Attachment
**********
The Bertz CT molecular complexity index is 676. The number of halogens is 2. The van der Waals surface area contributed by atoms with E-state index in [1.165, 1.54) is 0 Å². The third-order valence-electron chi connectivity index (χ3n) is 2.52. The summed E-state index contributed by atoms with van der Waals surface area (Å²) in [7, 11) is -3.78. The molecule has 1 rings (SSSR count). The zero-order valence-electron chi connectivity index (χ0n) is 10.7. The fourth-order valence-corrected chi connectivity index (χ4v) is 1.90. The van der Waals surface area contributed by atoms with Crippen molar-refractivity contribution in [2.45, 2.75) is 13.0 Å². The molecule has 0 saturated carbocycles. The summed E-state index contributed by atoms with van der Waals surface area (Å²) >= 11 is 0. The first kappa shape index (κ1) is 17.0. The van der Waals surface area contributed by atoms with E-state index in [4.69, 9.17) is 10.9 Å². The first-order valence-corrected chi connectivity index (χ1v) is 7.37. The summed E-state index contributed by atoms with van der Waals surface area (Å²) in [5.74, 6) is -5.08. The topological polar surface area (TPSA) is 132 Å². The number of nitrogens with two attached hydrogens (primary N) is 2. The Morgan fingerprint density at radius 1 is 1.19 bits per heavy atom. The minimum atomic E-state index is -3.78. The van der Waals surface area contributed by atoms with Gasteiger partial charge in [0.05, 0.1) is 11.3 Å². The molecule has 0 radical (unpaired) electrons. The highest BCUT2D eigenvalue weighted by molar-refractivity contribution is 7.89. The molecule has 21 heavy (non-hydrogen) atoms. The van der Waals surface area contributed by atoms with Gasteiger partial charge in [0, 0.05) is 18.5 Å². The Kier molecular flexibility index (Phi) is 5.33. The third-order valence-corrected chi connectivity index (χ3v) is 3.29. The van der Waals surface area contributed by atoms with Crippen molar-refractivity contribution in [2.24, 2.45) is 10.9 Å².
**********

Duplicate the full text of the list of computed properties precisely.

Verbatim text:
The Bertz CT molecular complexity index is 676. The number of halogens is 2. The van der Waals surface area contributed by atoms with E-state index in [1.165, 1.54) is 0 Å². The third-order valence-electron chi connectivity index (χ3n) is 2.52. The summed E-state index contributed by atoms with van der Waals surface area (Å²) in [7, 11) is -3.78. The molecule has 1 rings (SSSR count). The zero-order valence-electron chi connectivity index (χ0n) is 10.7. The fourth-order valence-corrected chi connectivity index (χ4v) is 1.90. The van der Waals surface area contributed by atoms with Crippen molar-refractivity contribution in [2.45, 2.75) is 13.0 Å². The molecule has 0 saturated carbocycles. The summed E-state index contributed by atoms with van der Waals surface area (Å²) >= 11 is 0. The first kappa shape index (κ1) is 17.0. The van der Waals surface area contributed by atoms with E-state index in [4.69, 9.17) is 10.9 Å². The first-order valence-corrected chi connectivity index (χ1v) is 7.37. The summed E-state index contributed by atoms with van der Waals surface area (Å²) in [5.74, 6) is -5.08. The topological polar surface area (TPSA) is 132 Å². The number of nitrogens with two attached hydrogens (primary N) is 2. The Morgan fingerprint density at radius 1 is 1.19 bits per heavy atom. The minimum atomic E-state index is -3.78. The van der Waals surface area contributed by atoms with Gasteiger partial charge in [0.05, 0.1) is 11.3 Å². The molecule has 0 radical (unpaired) electrons. The highest BCUT2D eigenvalue weighted by molar-refractivity contribution is 7.89. The molecule has 21 heavy (non-hydrogen) atoms. The van der Waals surface area contributed by atoms with Gasteiger partial charge in [0, 0.05) is 18.5 Å². The Kier molecular flexibility index (Phi) is 5.33. The third-order valence-corrected chi connectivity index (χ3v) is 3.29. The van der Waals surface area contributed by atoms with Crippen molar-refractivity contribution in [2.24, 2.45) is 10.9 Å².